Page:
Jeremy Leggett at Sunrise Celebration

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Sunday at the Sunrise Celebration was dedicated to the Transition movement and there were talks around the issues of permaculture, peak oil and transition towns. Jeremy Leggett, the chairman of Solarcentury, gave a talk on peak oil (which we didn’t see) and then one on solar energy, which we did manage to catch.

There are some interesting things happening in the world of solar energy. It’s now expected that the cost of solar energy will match the cost of fossil fuel energy by 2013 and will then continue to fall. This is being driven by various factors, notably increased efficiency in the manufacture of the materials needed for panels and the panels themselves, and economies of scale as larger manufacturers come into the market. The efficiencies also mean that modern PV panels will pay back their energy (as opposed to financial) cost in less than two years.

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Seize The Day at Sunrise

imgp0275-cropWe went down to the Sunrise Celebration festival near Frome for the day today. You could argue that not spending the whole weekend getting messy (in all senses) rather negates the festival experience, but it was a fun day out so I say “nyaah!” to your argument.

One of the attractions for us was that Seize The Day were listed as playing. Either they themselves or other people (never quite sure) call Seize The Day protest folk, which seems appropriate – certainly the most common two word phrase at one of their gigs in my experience is “Climate Camp”. They played a fine set even though their violin player Elizabeth was obviously not well and left the stage at various points, and went down so well with the admittedly partisan crowd that even they seemed slightly surprised at the reaction.

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Easter road trip: Tir Penrhos Isaf

After leaving Cae Mabon, we headed across (well, around) Snowdonia to Chris and Lyn Dixon’s permaculture smallholding Tir Penrhos Isaf, where we’d arranged a guided tour. This was the part of the trip I think we were most looking forward to, and it did not disappoint. The photos I took, however, aren’t that great. Hey ho.

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Chris and Lyn bought the farm in 1986 and the permaculture design started then. At the time it was seven acres of tired sheep pasture with a derelict barn in a valley clearing in the woods. Their first planning application to create a sustainable residence and establish a permaculture smallholding was made in 1989, a time when “sustainable” and “permaculture” weren’t part of planning language – arguably permaculture still isn’t.

They were keen to establish a precedent for permaculture so persevered, while living on site in a caravan with a series of three year temporary permissions, for over fifteen years until finally having to accept planning permission for a barn conversion in 2006. They were understandably disappointed to have to accept a compromise and not establish the precedent, but Lyn had suffered two bouts of cancer and they needed to get on with their lives without the threat of eviction.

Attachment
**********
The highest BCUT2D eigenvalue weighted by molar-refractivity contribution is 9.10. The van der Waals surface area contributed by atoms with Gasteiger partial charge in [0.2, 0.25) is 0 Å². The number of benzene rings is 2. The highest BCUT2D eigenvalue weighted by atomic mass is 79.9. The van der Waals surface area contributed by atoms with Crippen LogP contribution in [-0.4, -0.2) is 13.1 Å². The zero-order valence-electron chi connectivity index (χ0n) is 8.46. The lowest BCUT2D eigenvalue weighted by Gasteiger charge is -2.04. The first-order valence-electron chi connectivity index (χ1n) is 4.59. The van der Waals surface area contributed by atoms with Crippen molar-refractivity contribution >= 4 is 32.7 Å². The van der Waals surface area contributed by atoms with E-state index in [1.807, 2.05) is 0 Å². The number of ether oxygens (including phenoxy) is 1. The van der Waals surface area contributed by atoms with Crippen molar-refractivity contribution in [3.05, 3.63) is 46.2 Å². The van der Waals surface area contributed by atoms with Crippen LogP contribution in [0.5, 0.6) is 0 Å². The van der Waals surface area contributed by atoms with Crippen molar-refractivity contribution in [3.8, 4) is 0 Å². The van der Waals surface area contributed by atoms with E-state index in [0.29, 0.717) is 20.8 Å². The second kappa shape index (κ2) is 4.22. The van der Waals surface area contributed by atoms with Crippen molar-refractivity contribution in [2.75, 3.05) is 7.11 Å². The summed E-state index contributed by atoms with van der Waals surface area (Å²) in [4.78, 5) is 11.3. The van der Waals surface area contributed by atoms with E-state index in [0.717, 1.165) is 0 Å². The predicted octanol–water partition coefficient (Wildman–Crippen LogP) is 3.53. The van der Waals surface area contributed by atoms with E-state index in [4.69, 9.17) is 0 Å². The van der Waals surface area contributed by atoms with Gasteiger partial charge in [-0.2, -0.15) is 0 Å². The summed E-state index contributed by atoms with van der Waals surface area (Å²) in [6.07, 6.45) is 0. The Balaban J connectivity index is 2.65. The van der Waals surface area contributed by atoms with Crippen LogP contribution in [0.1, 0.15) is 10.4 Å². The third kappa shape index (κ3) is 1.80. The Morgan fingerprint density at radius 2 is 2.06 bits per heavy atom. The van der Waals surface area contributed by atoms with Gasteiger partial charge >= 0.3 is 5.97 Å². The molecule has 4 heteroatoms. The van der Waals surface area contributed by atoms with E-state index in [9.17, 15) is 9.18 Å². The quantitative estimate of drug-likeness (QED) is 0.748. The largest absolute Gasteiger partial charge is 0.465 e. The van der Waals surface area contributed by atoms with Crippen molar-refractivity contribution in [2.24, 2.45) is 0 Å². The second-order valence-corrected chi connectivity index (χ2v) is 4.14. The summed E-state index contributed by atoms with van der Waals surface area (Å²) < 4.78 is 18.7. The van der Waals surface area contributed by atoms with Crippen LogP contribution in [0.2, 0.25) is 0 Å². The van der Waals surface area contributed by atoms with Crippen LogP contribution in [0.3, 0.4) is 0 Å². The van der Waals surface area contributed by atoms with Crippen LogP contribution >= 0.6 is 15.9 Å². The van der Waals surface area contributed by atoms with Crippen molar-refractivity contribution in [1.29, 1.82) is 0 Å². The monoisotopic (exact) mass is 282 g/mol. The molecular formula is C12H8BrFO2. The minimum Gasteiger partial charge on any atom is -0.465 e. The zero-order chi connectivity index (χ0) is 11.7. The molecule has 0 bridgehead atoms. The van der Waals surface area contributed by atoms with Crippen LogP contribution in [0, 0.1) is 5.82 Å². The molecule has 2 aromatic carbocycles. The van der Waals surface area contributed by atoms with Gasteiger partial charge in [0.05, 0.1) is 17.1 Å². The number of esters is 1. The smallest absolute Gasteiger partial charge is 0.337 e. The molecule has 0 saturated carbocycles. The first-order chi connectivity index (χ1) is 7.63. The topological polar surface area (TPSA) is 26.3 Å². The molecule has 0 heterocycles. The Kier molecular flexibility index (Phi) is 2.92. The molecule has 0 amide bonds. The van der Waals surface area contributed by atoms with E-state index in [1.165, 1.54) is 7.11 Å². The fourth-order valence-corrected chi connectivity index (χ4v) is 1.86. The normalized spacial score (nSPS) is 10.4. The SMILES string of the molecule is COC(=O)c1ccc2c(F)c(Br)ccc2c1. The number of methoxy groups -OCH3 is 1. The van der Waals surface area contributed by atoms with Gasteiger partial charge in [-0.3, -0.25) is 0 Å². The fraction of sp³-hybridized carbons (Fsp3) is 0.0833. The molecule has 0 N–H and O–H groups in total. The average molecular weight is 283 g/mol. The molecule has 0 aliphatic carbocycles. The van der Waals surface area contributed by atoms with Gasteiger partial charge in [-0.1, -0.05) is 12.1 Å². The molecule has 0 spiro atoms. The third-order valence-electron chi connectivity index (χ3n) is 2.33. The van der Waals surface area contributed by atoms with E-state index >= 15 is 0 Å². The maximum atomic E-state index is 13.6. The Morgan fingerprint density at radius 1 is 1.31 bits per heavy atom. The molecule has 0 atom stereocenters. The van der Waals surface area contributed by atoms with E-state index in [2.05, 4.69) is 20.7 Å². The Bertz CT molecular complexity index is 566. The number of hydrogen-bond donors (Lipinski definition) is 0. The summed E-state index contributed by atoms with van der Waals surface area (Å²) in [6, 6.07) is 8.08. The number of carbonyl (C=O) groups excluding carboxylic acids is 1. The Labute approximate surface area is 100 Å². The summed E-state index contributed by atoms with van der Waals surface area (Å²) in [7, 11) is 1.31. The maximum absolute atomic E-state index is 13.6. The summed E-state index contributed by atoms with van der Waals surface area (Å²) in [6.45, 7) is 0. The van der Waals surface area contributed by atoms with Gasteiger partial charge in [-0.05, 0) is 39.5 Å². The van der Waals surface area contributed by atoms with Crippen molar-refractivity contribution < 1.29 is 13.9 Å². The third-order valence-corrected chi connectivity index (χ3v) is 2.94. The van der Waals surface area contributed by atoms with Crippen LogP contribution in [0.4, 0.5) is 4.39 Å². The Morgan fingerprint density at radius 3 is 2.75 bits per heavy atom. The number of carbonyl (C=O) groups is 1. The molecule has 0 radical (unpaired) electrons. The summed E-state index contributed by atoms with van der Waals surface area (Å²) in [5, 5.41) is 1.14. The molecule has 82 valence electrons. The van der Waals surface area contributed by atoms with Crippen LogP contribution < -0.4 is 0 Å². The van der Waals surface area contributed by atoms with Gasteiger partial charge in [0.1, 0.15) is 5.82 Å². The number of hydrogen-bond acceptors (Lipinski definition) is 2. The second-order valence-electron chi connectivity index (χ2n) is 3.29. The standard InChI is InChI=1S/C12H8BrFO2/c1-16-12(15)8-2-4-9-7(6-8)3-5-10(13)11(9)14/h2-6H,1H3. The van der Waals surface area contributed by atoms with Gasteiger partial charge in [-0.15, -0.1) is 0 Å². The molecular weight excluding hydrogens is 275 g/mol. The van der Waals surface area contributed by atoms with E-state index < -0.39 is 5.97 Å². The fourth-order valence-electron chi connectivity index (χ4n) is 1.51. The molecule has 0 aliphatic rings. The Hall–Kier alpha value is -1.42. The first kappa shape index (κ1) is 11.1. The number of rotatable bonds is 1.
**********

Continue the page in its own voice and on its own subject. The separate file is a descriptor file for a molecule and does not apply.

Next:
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Easter road trip: Cae Mabon

Our Easter road trip was intended to draw some inspirations for how and where we may want to live. One of the main destinations was Cae Mabon where we planned to help for a day of their Easter working party, and also to find out just what Cae Mabon is.

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The tale starts in the early 1980s when storyteller Eric Maddern, an Australian by birth who spent the latter years of his childhood in the UK, returned from travels to California, Alice Springs and beyond to settle in North Wales.

Twice he saw the cottage in the woods above Lake Padarn but failed to secure it: the third time he made it his. And in the more than twenty years since then, he has transformed the site into a retreat and education centre – but so much more.

The site itself is very lovely, that of course is why he was drawn to it so strongly. The small cottage is at the top of the plot which then falls steeply away down to the lake (which technically it doesn’t front on to being separated from it by the Llanberis lake railway). A fast flowing stream rushes down one side of the property and there are plentiful trees.

What Eric has done to it has only added to the magic. To support its use as a retreat centre, various accommodations have been built. And what buildings they are: an Iron Age style roundhouse; a cob (earth) cottage started as part of an onsite course in cob building techniques run by Ianto Evans and Linda Smiley of the Cob Cottage Company ; a hobbit house with a round door; a swiss chalet; a straw bale hogan; a cedar cabin; and a small existing barn which has been extended and converted into the kitchen and meeting/eating area.

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Easter road trip: car mystery

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I have no idea why this car, spotted near the Centre for Alternative Technology outside Machynlleth, was driving along with its tailgate open or even if the driver was aware of it. The slightly scary thing was that were two dogs in the rear of the car, although they didn’t seem overly concerned about the situation.

Just fluff

Mostly, we is just fluff.